Gap in executive leadership makes DNP more relevant

Doctoral programs in nursing fall into two distinct types: research-focused and practice-focused. The Ph.D. in nursing is research-based, and it prepares nurses for careers in nursing education or for science-based research in the areas of nursing practice and health care delivery. The DNP, or Doctor of Nursing Practice, prepares nurses either for advanced practice in a specialty area or for the highest leadership positions in managing patient care delivery.

Right now, there is a gap in nursing leadership, as health care becomes increasingly complex and reliant on technology. That’s why American Sentinel University specifically designed its doctoral-level degree as a DNP that’s focused on executive leadership, in a program that builds critical thinking skills and makes nurses highly marketable. This online nursing degree combines just two 10-day residencies with online classes, allowing students to build a sense of teamwork with fellow high-caliber students and the experienced faculty members who will support their Capstone project.

Three reasons why health care needs highly trained executive nurses

1.   The Magnet Recognition Program acknowledges the benefits of formal leadership training and cites research that shows strong nurse leadership is critical to the kind of positive workplace that wins Magnet status. To create Magnet-quality work environments, nurse executives must be trained to:

  • Foster nurse autonomy
  • Further evidence-based practice
  • Develop quality improvement initiatives
  • Ensure collaboration among all clinicians
  • Foster lifelong learning in nursing staff
  • Participate in the policy making process
  • Strategically manage resources

2.  Information technology is becoming increasingly important in health care. Nurse leaders who are taking advantage of every opportunity to foster nursing excellence will be able to exploit IT not only to enhance patient care, but to access the data needed to drive change. Decision support and quality tracking systems can provide data on staffing, patient satisfaction, outcomes, and more. That data can be used to recognize successful programs and to plan improvement initiatives.

Also, as hospitals begin to implement electronic health records (EHRs), they will need strong leaders to undertake the large-scale organizational changes that are inevitable. Along the way, nurse executives will need to gain input and buy-in from stakeholders, including staff nurses who will use the clinical information system.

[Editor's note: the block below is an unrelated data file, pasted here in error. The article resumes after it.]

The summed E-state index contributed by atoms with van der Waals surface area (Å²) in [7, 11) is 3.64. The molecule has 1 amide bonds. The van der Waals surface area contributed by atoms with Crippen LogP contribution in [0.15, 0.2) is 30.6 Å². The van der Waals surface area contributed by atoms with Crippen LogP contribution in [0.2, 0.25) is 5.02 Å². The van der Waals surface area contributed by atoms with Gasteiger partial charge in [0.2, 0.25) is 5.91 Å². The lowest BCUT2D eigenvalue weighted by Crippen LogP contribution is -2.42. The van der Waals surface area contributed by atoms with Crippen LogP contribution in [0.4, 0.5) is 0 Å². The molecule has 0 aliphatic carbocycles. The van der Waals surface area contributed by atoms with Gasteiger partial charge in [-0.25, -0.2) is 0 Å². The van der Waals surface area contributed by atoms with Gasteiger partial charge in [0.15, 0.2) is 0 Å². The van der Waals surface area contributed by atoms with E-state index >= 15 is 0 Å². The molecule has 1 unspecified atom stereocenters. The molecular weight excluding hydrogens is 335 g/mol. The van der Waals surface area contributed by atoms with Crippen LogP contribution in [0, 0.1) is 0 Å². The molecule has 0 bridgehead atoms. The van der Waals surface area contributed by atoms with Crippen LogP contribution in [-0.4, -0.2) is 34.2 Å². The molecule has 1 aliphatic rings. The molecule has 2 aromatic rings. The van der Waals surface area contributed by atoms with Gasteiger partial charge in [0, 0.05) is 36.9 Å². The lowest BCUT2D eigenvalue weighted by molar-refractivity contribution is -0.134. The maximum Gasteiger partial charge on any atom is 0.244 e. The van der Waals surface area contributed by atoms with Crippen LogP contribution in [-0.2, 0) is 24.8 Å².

3.  The Institute of Medicine (IOM) has issued several reports recommending that nurses in general should attain higher levels of education. A recent report, “The Future of Nursing,” commented positively on graduate-level nurses, saying that the DNP “provides a positive opportunity to advance the nursing profession.”

In another report, “Crossing the Quality Chasm,” the IOM stresses that increased quality in health care can only occur when all parts of the system recognize and act on their interdependence. This theme was further developed in “The Future of Nursing,” with the recommendation that nurses become “full partners with physicians and other health professionals, in redesigning health care in the United States.” It will take the visionary leadership of nurse executives to make these goals a reality.

Employment prospects

The job outlook is excellent for nurse executives during the next decade, with jobs not only in hospitals, but with government agencies, IT vendors, consultancies, non-profit organizations, and insurers. According the American Association of Colleges of Nursing (AACN), graduates of DNP programs are filling executive positions with these job titles:

  • Chief Nursing Officer
  • Chief Executive Office
  • Vice President for Nursing & Clinical Services
  • Program Director
  • Vice President for Patient Care
  • Health Officer
  • Commissioner of Health
  • Quality Improvement Director
  • Clinical Information Technology Specialist

American Sentinel’s DNP in executive leadership focuses on health policy, business intelligence, informatics, quality management, complex organizations and more. Courses are eight weeks long and all online, with just two 10-day residencies over the two-year program. It is open to nursing executives with at least three years senior management experience. For executives without an MSN, a bridge program is available. There are no GRE requirements. Contact Natalie Nixon at 866-922-5690 for more information.

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